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% Generated by roxygen2: do not edit by hand
% Please edit documentation in R/mine.R
\name{mine}
\alias{mine}
\alias{MINE}
\alias{MIC-R2}
\alias{mic-r2}
\title{MINE family statistics
Maximal Information-Based Nonparametric Exploration (MINE) 
statistics. \code{mine} computes the MINE family measures between two variables.}
\usage{
mine(x, y = NULL, master = NULL, alpha = 0.6, C = 15,
  n.cores = 1, var.thr = 1e-05, eps = NULL, est = "mic_approx",
  na.rm = FALSE, use = "all.obs", normalization = FALSE, ...)
}
\arguments{
\item{x}{a numeric vector (of size \emph{n}), matrix or data frame (which is coerced to matrix).}

\item{y}{NULL (default) or a numeric vector of size \emph{n} (\emph{i.e.}, with compatible dimensions to x).}

\item{master}{an optional vector of indices (numeric or character) to
be given when \code{y} is not set, otherwise master is ignored. It can be 
either one column index to be used as reference for the comparison 
(versus all other columns) or a vector of column indices to be used for 
computing all mutual statistics.}

\item{alpha}{float (0, 1.0] or >=4 if alpha is in (0,1] then B will be max(n^alpha, 4) where n is the
number of samples. If alpha is >=4 then alpha defines directly the B
parameter. If alpha is higher than the number of samples (n) it will be
limited to be n, so B = min(alpha, n) Default value is 0.6 (see Details).}

\item{C}{an optional number determining the starting point of the 
\emph{X-by-Y} search-grid. When trying to partition the \emph{x}-axis into 
\emph{X} columns, the algorithm will start with at most \code{C}\emph{X} 
\emph{clumps}. Default value is 15 (see Details).}

\item{n.cores}{ooptional number of cores to be used in the
computations, when master is specified. It requires the
\pkg{parallel} package, which provides support for parallel 
computing, released with \R >= 2.14.0. Defaults is 1 (\emph{i.e.}, not performing parallel computing).}

\item{var.thr}{minimum value allowed for the variance of the input
variables, since \code{mine} can not be computed in case of variance
close to 0. Default value is 1e-5. Information about failed check
are reported in \emph{var_thr.log} file.}

\item{eps}{integer in [0,1].  If 'NULL' (default) it is set to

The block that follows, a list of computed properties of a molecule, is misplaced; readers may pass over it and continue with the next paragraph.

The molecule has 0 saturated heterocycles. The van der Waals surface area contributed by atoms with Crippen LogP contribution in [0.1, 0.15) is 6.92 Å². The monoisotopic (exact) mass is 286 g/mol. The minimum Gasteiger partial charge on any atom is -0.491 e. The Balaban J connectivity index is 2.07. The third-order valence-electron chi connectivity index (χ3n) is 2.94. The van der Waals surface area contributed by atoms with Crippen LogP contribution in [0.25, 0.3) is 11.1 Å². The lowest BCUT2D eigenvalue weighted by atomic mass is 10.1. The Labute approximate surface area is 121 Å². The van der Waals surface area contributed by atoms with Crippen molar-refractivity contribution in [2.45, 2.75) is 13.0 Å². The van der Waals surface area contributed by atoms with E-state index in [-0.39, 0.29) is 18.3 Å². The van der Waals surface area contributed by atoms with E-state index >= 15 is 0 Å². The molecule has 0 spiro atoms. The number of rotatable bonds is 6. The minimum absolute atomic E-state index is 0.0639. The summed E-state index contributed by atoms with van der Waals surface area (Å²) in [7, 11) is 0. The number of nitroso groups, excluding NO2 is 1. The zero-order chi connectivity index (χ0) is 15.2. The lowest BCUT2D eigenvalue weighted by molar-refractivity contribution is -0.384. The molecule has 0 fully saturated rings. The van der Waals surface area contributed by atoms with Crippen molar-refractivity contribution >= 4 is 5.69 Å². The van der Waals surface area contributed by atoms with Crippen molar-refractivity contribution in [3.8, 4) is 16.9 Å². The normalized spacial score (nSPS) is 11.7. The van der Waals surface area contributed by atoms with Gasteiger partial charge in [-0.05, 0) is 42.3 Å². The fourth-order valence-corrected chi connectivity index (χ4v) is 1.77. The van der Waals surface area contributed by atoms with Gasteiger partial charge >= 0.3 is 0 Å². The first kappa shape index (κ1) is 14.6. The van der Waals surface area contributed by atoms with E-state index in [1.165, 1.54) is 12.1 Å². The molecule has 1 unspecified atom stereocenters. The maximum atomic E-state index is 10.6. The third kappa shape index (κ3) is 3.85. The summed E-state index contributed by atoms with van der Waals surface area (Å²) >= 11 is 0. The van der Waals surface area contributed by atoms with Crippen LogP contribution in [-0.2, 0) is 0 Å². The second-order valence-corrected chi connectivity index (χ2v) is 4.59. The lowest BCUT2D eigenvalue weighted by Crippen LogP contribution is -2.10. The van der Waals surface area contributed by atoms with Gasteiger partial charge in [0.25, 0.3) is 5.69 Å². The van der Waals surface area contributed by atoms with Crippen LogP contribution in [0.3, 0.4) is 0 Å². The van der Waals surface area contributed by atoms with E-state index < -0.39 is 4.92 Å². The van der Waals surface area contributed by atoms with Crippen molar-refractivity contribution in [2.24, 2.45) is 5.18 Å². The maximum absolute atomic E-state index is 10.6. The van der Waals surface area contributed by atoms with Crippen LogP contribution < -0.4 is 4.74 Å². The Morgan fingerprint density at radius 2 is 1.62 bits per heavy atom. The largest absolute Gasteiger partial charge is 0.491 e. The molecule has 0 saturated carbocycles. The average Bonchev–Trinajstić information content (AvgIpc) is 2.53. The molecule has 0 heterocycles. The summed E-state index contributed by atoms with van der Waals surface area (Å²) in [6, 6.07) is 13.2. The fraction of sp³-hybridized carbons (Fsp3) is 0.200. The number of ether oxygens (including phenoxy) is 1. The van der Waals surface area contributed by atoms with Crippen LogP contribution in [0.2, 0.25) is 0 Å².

1-MIC. It can be set to zero for noiseless functions,
but the default choice is the most appropriate parametrization
for general cases (as stated in Reshef et al. SOM).
It provides robustness.}

\item{est}{Default value is "mic_approx". With est="mic_approx" the original MINE statistics will
be computed, with est="mic_e" the equicharacteristic matrix is
is evaluated and the mic() and tic() methods will return MIC_e and
TIC_e values respectively.}

\item{na.rm}{boolean. This variable is passed directly to the
\code{cor}-based functions. See \code{cor} for further details.}

\item{use}{Default value is "all.obs". This variable is passed directly to the 
\code{cor}-based functions. See \code{cor} for further details.}

\item{normalization}{logical whether to use normalization when computing \code{tic} measure. Ignored for other measures.
Default to FALSE.}

\item{\dots}{currently ignored}
}
\value{
The Maximal Information-Based Nonparametric Exploration (MINE) statistics 
provide quantitative evaluations of different aspects of the relationship 
between two variables. 
In particular \code{mine} returns a list of 5 statistics: 
  \item{MIC}{ \strong{Maximal Information Coefficient.} \cr 
    It is related to the relationship strenght and it can be interpreted as a 
    correlation measure. It is symmetric and it ranges in [0,1], where it 
    tends to 0 for statistically independent data and it approaches 1 in 
    probability for noiseless functional relationships (more details can 
                                                        ben found in the original paper). }
\item{MAS}{ \strong{Maximum Asymmetry Score.} \cr 
  It captures the deviation from monotonicity. Note that 
  \eqn{\textrm{MAS} < \textrm{MIC}}{MAS < MIC}. \cr
  \emph{Note:} it can be useful for detecting periodic relationships 
  (unknown frequencies). }
\item{MEV}{ \strong{Maximum Edge Value.} \cr 
  It measures the closeness to being a function. Note that 
  \eqn{\textrm{MEV} \leq \textrm{MIC}}{MEV <= MIC}. }
\item{MCN}{ \strong{Minimum Cell Number.} \cr 
  It is a complexity measure. }
\item{MIC-R2}{It is the difference between the MIC value and the Pearson
  correlation coefficient. } \cr

When computing \code{mine} between two numeric vectors \code{x} and \code{y}, 
the output is a list of 5 numeric values. When \code{master} is provided, 
\code{mine} returns a list of 5 matrices having \code{ncol} equal to 
\emph{m}. In particular, if \code{master} is a single value, 
then \code{mine} returns a list of 5 matrices having 1 column, 
whose rows correspond to the MINE measures between the \emph{master} 
column versus all. Instead if \code{master} is a vector of \emph{m} indices,
then \code{mine} output is a list of 5 \emph{m-by-m} matrices, whose element 
\emph{i,j} corresponds to the MINE statistics computed between the \emph{i} 
and \emph{j} columns of \code{x}.
}
\description{
MINE family statistics
Maximal Information-Based Nonparametric Exploration (MINE) 
statistics. \code{mine} computes the MINE family measures between two variables.
}
\details{
\code{mine} is an R wrapper for the C engine \emph{cmine} 
(\url{http://minepy.readthedocs.io/en/latest/}), 
an implementation of Maximal Information-Based Nonparametric Exploration (MINE) 
statistics. The MINE statistics were firstly detailed in 
D. Reshef et al. (2011) \emph{Detecting novel associations in large datasets}.